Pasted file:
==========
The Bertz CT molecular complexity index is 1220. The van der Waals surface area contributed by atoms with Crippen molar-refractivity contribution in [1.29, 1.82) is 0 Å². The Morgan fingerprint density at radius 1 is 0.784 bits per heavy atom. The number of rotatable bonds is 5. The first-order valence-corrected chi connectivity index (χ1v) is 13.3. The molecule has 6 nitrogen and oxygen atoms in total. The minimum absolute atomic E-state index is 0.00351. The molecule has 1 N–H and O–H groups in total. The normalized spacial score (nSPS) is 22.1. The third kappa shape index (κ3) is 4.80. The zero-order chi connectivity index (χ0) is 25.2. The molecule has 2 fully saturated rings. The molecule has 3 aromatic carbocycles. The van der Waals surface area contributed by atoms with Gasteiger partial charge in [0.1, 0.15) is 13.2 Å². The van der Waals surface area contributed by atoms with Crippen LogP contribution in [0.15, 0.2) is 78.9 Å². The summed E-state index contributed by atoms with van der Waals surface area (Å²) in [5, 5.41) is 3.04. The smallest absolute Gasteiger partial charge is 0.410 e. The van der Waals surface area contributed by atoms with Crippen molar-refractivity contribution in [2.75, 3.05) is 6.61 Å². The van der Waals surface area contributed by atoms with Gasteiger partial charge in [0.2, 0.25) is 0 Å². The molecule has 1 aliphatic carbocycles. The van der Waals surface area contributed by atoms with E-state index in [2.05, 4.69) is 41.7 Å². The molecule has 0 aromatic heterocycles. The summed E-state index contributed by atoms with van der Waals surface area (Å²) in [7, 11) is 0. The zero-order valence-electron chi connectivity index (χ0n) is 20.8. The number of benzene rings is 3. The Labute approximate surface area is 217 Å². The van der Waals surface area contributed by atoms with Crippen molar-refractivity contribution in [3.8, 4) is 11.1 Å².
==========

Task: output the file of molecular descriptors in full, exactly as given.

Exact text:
The Bertz CT molecular complexity index is 1220. The van der Waals surface area contributed by atoms with Crippen molar-refractivity contribution in [1.29, 1.82) is 0 Å². The Morgan fingerprint density at radius 1 is 0.784 bits per heavy atom. The number of rotatable bonds is 5. The first-order valence-corrected chi connectivity index (χ1v) is 13.3. The molecule has 6 nitrogen and oxygen atoms in total. The minimum absolute atomic E-state index is 0.00351. The molecule has 1 N–H and O–H groups in total. The normalized spacial score (nSPS) is 22.1. The third kappa shape index (κ3) is 4.80. The zero-order chi connectivity index (χ0) is 25.2. The molecule has 2 fully saturated rings. The molecule has 3 aromatic carbocycles. The van der Waals surface area contributed by atoms with Gasteiger partial charge in [0.1, 0.15) is 13.2 Å². The van der Waals surface area contributed by atoms with Crippen LogP contribution in [0.15, 0.2) is 78.9 Å². The summed E-state index contributed by atoms with van der Waals surface area (Å²) in [5, 5.41) is 3.04. The smallest absolute Gasteiger partial charge is 0.410 e. The van der Waals surface area contributed by atoms with Crippen molar-refractivity contribution in [2.75, 3.05) is 6.61 Å². The van der Waals surface area contributed by atoms with Gasteiger partial charge in [0.2, 0.25) is 0 Å². The molecule has 1 aliphatic carbocycles. The van der Waals surface area contributed by atoms with E-state index in [2.05, 4.69) is 41.7 Å². The molecule has 0 aromatic heterocycles. The summed E-state index contributed by atoms with van der Waals surface area (Å²) in [7, 11) is 0. The zero-order valence-electron chi connectivity index (χ0n) is 20.8. The number of benzene rings is 3. The Labute approximate surface area is 217 Å². The van der Waals surface area contributed by atoms with Crippen molar-refractivity contribution in [3.8, 4) is 11.1 Å².